Baltimore, Maryland, United States
In two weeks' time, we'll be boarding a flight for Stockholm for the live reveal of the new Volvo XC90. But before we do, Volvo has revealed another round of salient details regarding not only its new crossover, but a whole range of new vehicles to share its architecture.
That platform is called Scalable Product Architecture, and it follows the latest industry trend towards modular platforms. The product of four years' development, the new platform uses high-strength boron steel to optimize weight and rigidity. The scalable architecture, set to underpin the next-generation S60, V60, XC60, S80 and anything larger, offers designers more flexibility in terms of proportions. It can be adapted to a wide range of vehicles of different shapes and sizes, designed from the get-go to incorporate a range of powertrains (including the XC90's new twin-charged hybrid system) and all the latest safety technologies you'd expect from a Volvo.
The XC90, Volvo has revealed, will also offer increased interior flexibility, with movable second and third rows to optimize cargo space and legroom as needed. That third row is designed to accommodate children (or small adults) up to five-foot-seven. Meanwhile the image inset above gives us our first glimpse at the new XC90's styling, with T-shaped running lights inspired by Thor's hammer.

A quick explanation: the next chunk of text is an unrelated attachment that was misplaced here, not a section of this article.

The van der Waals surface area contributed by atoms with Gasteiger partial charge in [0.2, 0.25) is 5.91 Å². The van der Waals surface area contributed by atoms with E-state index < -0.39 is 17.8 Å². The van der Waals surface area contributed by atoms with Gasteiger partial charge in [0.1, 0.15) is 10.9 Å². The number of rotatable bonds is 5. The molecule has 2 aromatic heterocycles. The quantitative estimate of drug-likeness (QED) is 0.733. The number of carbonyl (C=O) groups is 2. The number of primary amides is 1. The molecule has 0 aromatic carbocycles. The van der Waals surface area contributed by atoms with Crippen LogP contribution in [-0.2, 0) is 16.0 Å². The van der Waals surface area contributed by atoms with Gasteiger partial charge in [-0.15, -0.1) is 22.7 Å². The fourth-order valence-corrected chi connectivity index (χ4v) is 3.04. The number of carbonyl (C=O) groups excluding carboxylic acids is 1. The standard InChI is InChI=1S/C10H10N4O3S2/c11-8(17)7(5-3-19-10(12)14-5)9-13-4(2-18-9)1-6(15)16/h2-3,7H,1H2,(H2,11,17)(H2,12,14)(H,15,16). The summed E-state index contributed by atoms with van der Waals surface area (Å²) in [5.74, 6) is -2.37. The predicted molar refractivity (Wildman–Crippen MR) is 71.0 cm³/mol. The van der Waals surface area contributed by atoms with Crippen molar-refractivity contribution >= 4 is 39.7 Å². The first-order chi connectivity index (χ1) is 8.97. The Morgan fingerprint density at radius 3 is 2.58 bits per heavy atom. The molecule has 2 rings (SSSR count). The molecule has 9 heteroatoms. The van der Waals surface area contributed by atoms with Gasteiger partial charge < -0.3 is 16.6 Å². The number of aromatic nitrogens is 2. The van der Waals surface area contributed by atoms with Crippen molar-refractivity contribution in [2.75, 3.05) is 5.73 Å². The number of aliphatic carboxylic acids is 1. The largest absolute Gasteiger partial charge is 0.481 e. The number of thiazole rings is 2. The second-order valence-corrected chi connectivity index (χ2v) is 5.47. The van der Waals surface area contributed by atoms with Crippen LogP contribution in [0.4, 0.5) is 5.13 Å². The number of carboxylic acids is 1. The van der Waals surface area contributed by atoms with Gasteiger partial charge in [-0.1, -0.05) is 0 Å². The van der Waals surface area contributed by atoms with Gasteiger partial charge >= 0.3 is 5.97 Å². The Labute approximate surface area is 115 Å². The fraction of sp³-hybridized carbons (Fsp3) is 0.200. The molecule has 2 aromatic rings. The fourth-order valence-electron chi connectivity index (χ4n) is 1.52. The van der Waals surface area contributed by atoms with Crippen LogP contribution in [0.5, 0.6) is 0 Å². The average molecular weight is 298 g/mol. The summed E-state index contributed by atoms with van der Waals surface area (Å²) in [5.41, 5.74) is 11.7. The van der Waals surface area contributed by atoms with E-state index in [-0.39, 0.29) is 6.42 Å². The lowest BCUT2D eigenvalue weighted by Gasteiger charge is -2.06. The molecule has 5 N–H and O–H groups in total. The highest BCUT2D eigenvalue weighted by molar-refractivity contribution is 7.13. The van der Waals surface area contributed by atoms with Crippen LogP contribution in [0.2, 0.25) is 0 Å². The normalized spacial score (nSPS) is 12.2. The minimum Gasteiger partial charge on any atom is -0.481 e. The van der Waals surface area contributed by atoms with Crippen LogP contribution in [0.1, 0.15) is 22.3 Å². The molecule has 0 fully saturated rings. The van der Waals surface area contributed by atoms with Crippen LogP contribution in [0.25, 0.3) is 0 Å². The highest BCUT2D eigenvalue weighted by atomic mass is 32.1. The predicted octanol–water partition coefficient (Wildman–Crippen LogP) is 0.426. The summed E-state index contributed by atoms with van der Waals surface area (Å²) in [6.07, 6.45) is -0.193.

Wed, 30 Apr 2014 07:57:00 EST
It would seem Volvo is finally getting around to throwing all of Ford's things out of the apartment. Automotive News reports the Swedish automaker is preparing to unleash a range of new engines as well as a fresh platform designed entirely in house. The powerplants include an all-new four-cylinder engine set to bow before the end of this year before arriving in the US by 2014. Shortly thereafter, the world should get its first glimpse at the next-generation XC60, which will the company's first model to make use of the Volvo scalable platform architecture (SPA). US buyers can expect to see that machine on their roads by early 2015.
The next V70 and S80 will also use the SPA, though those models will carry V90 and S90 designations when they hit dealer floors. But that doesn't mean Volvo has completely weened itself off of Ford technology. The V40 will continue to ride on Ford bones until the model's next chassis can be co-developed between Volvo and Geely.
This year Honda Yuasa Racing brought a station wagon back to the ranks of competitors in the British Touring Car Championship (its drivers currently sit in third and fifth place in the Championship). In 1994, however, Volvo was the first team to run an estate in the series that's one of the best for delivering close racing.
Rickard Rydell and Jan Lammers drove the duo of 850 Estates prepped by Tom Walkinshaw Racing, lining up at Thruxton and proving that the rumors of a wagon in the series weren't a joke. The team used that year for development, getting the 2.0-liter, 290-horsepower, naturally aspirated five-cylinder engine ready for the next year's proper assault. The team's best finish over the 21 races was a fifth place, and they took 14th overall.
Rules changes led Volvo to switch to the 850 sedan the following year, but all the right noises had been made with the wagon. Rydell drive on to a third-place overall finish in 1995, three years later he claimed the Championship title. You'll find details and reminiscing from Rydell in the press release below, as well as the full video with scenes from the glory days.